Over the month of August and September, the United States and the Caribbean islands have experienced quite the devastation. On August 25th Hurricane Harvey came ashore in Texas as a category four hurricane with winds and a destructive storm surge. The storm and the flooding left more than 70 people dead. “The wind is what started the ball rolling….and then the water finished them off” says Texas resident Buddy Seeds. Officials say that the storm caused an estimated damage of $75 billion, making it one of the most expensive natural disasters on record. A road in Beaumont, Texas was still flooded two weeks after Hurricane Harvey dumped more than 50 inches of rain on parts of the state. The Department of Public Safety reported that as of September 1st, 122,331 people were rescued or evacuated after Harvey, along with 5,234 pets. Jimmy Carter, George H.W. Bush, Bill Clinton, George W. Bush and Barack Obama have teamed up to raise money for Hurricane Harvey victims, called “The One American Appeal.” They are also prepared to raise money for victims of Hurricane Irma if needed.

Then, just weeks after Hurricane Harvey devastated the people of Texas, Hurricane Irma made an appearance in the Caribbean and in Florida, devastating even more people. Irma made landfall twice on Sunday over the Florida Keys and on Marco Island, Florida. On September 9th, Governor Rick Scott of Florida warned that the state could get as much as 18 inches of rain, with the Keys getting up to 25 inches. Florida ended up getting 15.91 inches, and The Keys just as much. At least 25 people were confirmed dead in areas in the Caribbean affected by the storm. More than 200,000 people in Florida were without power early Sunday morning, September 10, and power companies said that it could take as long as until the end of September to get power back into their homes. 540,000 people were told to leave the Georgia Coast. At the most powerful time of the storm, Irma stretched across 415 miles over Florida and The Caribbean. Atlanta’s Hartsfield-Jackson International Airport clocked a gust at 64 miles per hour on Monday afternoon, September 11. The states of Alabama, North Carolina and South Carolina have declared states of emergency.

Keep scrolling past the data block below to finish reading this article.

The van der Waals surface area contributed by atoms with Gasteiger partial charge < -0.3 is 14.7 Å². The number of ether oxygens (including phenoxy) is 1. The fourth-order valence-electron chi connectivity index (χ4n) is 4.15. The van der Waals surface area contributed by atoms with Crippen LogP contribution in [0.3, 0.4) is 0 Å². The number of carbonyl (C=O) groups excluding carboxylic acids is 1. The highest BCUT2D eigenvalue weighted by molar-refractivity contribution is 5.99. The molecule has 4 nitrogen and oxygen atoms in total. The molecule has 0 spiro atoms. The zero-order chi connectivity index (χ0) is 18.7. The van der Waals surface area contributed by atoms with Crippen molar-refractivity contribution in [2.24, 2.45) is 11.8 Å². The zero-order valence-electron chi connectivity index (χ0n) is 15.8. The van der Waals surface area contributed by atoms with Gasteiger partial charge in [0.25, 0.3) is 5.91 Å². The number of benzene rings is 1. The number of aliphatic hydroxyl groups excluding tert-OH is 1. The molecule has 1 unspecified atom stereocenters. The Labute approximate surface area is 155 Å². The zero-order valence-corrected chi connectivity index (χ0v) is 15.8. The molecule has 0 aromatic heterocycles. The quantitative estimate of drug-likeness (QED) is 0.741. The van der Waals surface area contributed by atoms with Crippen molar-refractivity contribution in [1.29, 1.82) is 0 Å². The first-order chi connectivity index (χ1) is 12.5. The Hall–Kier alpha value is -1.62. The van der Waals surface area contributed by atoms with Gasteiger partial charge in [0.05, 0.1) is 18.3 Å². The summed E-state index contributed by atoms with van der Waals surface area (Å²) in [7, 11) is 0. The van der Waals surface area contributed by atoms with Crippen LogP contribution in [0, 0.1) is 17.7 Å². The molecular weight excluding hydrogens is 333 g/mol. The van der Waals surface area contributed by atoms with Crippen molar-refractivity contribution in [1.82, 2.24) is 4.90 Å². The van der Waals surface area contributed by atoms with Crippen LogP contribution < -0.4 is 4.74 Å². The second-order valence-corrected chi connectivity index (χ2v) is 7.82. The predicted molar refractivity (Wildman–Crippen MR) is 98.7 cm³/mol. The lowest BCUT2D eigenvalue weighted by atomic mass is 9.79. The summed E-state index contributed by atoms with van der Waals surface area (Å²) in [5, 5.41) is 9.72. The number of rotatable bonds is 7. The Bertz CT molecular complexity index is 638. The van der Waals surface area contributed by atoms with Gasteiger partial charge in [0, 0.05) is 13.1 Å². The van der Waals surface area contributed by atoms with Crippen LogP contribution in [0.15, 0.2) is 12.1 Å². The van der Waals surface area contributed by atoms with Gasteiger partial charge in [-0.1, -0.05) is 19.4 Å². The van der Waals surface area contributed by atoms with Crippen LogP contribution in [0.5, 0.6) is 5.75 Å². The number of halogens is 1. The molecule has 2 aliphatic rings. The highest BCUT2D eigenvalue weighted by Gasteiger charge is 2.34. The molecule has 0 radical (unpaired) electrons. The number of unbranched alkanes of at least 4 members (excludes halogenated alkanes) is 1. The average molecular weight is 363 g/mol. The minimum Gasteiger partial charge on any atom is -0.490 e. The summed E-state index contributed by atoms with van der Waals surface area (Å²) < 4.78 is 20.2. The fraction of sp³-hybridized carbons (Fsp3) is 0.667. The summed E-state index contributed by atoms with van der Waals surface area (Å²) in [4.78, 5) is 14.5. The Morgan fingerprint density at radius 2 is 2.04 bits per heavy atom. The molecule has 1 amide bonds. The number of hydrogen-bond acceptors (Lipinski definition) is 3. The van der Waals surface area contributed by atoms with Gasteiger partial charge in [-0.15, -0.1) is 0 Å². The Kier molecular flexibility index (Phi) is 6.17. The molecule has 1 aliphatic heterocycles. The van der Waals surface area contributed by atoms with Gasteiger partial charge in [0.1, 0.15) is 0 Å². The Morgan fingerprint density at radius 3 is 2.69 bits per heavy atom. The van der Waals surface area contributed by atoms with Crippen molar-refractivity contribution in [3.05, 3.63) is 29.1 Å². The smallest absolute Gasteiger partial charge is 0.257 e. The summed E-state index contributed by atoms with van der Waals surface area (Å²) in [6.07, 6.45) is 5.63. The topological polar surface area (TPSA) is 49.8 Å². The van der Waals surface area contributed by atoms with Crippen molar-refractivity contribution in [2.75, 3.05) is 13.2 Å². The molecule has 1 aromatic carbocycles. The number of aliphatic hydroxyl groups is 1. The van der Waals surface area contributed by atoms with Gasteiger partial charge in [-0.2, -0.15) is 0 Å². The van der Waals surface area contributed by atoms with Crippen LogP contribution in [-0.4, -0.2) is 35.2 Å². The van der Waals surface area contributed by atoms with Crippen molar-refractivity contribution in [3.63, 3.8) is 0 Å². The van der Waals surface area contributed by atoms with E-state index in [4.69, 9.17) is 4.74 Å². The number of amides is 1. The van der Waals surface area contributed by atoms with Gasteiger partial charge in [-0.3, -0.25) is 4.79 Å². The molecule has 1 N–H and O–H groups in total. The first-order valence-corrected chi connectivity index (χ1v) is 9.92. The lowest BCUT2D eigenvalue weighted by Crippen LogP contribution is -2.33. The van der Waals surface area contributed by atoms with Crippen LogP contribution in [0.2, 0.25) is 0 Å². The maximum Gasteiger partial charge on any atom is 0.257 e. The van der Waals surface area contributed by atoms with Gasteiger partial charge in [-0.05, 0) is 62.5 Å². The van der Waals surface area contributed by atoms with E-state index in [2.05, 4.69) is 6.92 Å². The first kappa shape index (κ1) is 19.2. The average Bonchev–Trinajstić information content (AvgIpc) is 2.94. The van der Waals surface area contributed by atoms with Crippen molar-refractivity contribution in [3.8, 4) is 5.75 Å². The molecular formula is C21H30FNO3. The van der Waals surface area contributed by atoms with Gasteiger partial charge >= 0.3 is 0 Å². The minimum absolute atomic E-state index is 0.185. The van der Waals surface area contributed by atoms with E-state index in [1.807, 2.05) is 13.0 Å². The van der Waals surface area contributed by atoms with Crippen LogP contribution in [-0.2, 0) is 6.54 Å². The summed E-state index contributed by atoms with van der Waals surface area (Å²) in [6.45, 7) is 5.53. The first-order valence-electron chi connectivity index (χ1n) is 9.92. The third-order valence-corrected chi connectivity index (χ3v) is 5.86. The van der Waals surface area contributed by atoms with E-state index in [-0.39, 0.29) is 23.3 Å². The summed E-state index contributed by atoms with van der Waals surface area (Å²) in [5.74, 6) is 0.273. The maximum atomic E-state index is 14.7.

Hurricane Jose was another hurricane this season that formed in the Atlantic Ocean on September 6th. Following the path of Irma, Jose threatened to damage more of the Caribbean. Trailing right behind Harvey in Texas, and Irma in the Caribbean and Florida, Jose started to approach the East Coast on September 19th. Jose was a category four hurricane at its strongest and then turned into a tropical cyclone. Hurricane Jose first appeared to follow Hurricane Irma’s path almost identically, but then turned towards the north and started to head up the U.S. East Coast, bringing heavy rains, dangerous waves, and tropical storm force winds all the way from Georgia to New England. Jose came close to the Leeward Islands on September 9th and got near Massachusetts on September 20th, but never made landfall. “Jose does not show any signs of the rapid intensifications that both Hurricane Harvey and Hurricane Irma underwent,” Dennis Feltgen, a spokesman. New Jersey turned out to be one of the lucky states, not experiencing any effects from the hurricane. Although minor flooding took place in Newark, during the high tides.

On September 20th, high winds and disasterous weather moved across the Atlantic coast. They call this wreck Hurricane Maria.
Hurricane Maria moved through Puerto Rico and the Caribbean islands flooding up to five and a half feet above sea level.The storm went from a category one to a category four storm within hours. Maria moved at 155 miles per hour, left 3.4 million citizens and approximently 100 percent of the islands without power. At least 26 people were killed by the storm which still traveled further and damaged everything in its way. Sophomore, Tessa Hatfield said,“The hurricane is pretty upsetting and I would send food, water, and other materials needed to Puerto Rico to help out.” In many places,there isn’t any water to drink or shower. The cell services, food, and fuel resources are limited. It’s very difficult to reach towns to rescue and report through villages. “Irma gave us a break, but Maria destroyed us,” said Edwin Serrano, a construction worker in Old San Juan, Puerto Rico.
Hurricane Maria is now classified as the third strongest storm to ever hit the U.S territory.